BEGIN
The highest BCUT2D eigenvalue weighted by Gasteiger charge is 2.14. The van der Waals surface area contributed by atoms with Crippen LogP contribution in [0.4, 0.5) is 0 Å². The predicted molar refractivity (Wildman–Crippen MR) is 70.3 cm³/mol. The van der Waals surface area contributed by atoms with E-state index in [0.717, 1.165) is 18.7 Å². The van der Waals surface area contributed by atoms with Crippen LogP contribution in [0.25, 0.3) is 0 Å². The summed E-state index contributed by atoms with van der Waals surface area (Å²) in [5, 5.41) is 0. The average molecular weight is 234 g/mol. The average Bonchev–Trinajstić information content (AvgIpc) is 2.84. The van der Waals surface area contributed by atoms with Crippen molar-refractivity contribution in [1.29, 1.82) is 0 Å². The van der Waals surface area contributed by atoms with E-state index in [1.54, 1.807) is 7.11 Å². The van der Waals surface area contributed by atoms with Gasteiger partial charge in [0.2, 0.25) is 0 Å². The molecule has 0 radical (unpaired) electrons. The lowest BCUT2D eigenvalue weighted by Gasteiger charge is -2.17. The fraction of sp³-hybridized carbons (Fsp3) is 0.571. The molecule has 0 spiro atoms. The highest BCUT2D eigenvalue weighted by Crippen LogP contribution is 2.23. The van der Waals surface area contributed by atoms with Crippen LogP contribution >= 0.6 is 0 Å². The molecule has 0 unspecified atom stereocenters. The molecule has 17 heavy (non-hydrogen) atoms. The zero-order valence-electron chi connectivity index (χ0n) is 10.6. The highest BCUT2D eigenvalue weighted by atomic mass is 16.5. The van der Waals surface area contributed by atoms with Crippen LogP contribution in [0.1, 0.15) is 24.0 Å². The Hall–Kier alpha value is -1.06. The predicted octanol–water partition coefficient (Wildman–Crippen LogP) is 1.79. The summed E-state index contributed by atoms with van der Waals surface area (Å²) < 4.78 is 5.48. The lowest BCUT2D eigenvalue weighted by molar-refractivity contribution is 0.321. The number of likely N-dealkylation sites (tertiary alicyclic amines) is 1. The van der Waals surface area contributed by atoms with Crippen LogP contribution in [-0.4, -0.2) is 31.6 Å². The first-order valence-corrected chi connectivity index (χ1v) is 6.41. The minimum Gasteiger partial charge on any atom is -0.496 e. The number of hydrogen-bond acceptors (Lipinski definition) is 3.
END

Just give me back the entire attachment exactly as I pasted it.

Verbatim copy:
The highest BCUT2D eigenvalue weighted by Gasteiger charge is 2.14. The van der Waals surface area contributed by atoms with Crippen LogP contribution in [0.4, 0.5) is 0 Å². The predicted molar refractivity (Wildman–Crippen MR) is 70.3 cm³/mol. The van der Waals surface area contributed by atoms with E-state index in [0.717, 1.165) is 18.7 Å². The van der Waals surface area contributed by atoms with Crippen LogP contribution in [0.25, 0.3) is 0 Å². The summed E-state index contributed by atoms with van der Waals surface area (Å²) in [5, 5.41) is 0. The average molecular weight is 234 g/mol. The average Bonchev–Trinajstić information content (AvgIpc) is 2.84. The van der Waals surface area contributed by atoms with Crippen molar-refractivity contribution in [1.29, 1.82) is 0 Å². The van der Waals surface area contributed by atoms with E-state index in [1.54, 1.807) is 7.11 Å². The van der Waals surface area contributed by atoms with Gasteiger partial charge in [0.2, 0.25) is 0 Å². The molecule has 0 radical (unpaired) electrons. The lowest BCUT2D eigenvalue weighted by Gasteiger charge is -2.17. The fraction of sp³-hybridized carbons (Fsp3) is 0.571. The molecule has 0 spiro atoms. The highest BCUT2D eigenvalue weighted by Crippen LogP contribution is 2.23. The van der Waals surface area contributed by atoms with Crippen LogP contribution >= 0.6 is 0 Å². The molecule has 0 unspecified atom stereocenters. The molecule has 17 heavy (non-hydrogen) atoms. The zero-order valence-electron chi connectivity index (χ0n) is 10.6. The highest BCUT2D eigenvalue weighted by atomic mass is 16.5. The van der Waals surface area contributed by atoms with Crippen LogP contribution in [0.1, 0.15) is 24.0 Å². The Hall–Kier alpha value is -1.06. The predicted octanol–water partition coefficient (Wildman–Crippen LogP) is 1.79. The summed E-state index contributed by atoms with van der Waals surface area (Å²) < 4.78 is 5.48. The lowest BCUT2D eigenvalue weighted by molar-refractivity contribution is 0.321. The number of likely N-dealkylation sites (tertiary alicyclic amines) is 1. The van der Waals surface area contributed by atoms with Crippen LogP contribution in [-0.4, -0.2) is 31.6 Å². The first-order valence-corrected chi connectivity index (χ1v) is 6.41. The minimum Gasteiger partial charge on any atom is -0.496 e. The number of hydrogen-bond acceptors (Lipinski definition) is 3.